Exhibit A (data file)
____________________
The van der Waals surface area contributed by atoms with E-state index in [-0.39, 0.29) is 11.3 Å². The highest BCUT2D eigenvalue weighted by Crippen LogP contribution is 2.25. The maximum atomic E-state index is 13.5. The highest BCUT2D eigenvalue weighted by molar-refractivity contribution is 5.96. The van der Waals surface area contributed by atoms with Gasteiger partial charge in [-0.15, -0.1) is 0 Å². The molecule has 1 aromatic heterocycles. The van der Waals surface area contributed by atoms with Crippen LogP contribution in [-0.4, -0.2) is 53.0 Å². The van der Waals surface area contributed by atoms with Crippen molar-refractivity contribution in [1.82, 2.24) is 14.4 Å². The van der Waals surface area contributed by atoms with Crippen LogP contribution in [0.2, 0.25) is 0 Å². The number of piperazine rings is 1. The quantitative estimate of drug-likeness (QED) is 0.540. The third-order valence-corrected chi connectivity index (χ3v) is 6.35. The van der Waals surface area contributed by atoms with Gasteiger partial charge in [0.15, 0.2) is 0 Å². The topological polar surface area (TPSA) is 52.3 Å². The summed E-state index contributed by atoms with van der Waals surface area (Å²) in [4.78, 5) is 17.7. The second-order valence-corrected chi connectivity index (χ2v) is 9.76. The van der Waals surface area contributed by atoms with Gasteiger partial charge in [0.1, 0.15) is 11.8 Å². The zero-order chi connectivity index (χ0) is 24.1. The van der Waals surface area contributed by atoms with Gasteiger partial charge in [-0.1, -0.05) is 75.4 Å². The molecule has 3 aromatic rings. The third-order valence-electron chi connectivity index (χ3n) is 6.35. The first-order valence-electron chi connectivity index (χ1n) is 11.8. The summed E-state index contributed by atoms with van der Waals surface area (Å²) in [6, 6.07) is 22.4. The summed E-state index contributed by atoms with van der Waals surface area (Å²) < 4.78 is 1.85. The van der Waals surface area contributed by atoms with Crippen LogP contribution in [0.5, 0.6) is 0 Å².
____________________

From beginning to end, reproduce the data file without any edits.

The van der Waals surface area contributed by atoms with E-state index in [-0.39, 0.29) is 11.3 Å². The highest BCUT2D eigenvalue weighted by Crippen LogP contribution is 2.25. The maximum atomic E-state index is 13.5. The highest BCUT2D eigenvalue weighted by molar-refractivity contribution is 5.96. The van der Waals surface area contributed by atoms with Gasteiger partial charge in [-0.15, -0.1) is 0 Å². The molecule has 1 aromatic heterocycles. The van der Waals surface area contributed by atoms with Crippen LogP contribution in [-0.4, -0.2) is 53.0 Å². The van der Waals surface area contributed by atoms with Crippen molar-refractivity contribution in [1.82, 2.24) is 14.4 Å². The van der Waals surface area contributed by atoms with Crippen LogP contribution in [0.2, 0.25) is 0 Å². The number of piperazine rings is 1. The quantitative estimate of drug-likeness (QED) is 0.540. The third-order valence-corrected chi connectivity index (χ3v) is 6.35. The van der Waals surface area contributed by atoms with Gasteiger partial charge in [0.15, 0.2) is 0 Å². The topological polar surface area (TPSA) is 52.3 Å². The summed E-state index contributed by atoms with van der Waals surface area (Å²) in [4.78, 5) is 17.7. The second-order valence-corrected chi connectivity index (χ2v) is 9.76. The van der Waals surface area contributed by atoms with Gasteiger partial charge in [0.1, 0.15) is 11.8 Å². The zero-order chi connectivity index (χ0) is 24.1. The van der Waals surface area contributed by atoms with Gasteiger partial charge in [-0.1, -0.05) is 75.4 Å². The molecule has 3 aromatic rings. The third-order valence-electron chi connectivity index (χ3n) is 6.35. The first-order valence-electron chi connectivity index (χ1n) is 11.8. The summed E-state index contributed by atoms with van der Waals surface area (Å²) in [6, 6.07) is 22.4. The summed E-state index contributed by atoms with van der Waals surface area (Å²) < 4.78 is 1.85. The van der Waals surface area contributed by atoms with Crippen LogP contribution in [0.5, 0.6) is 0 Å².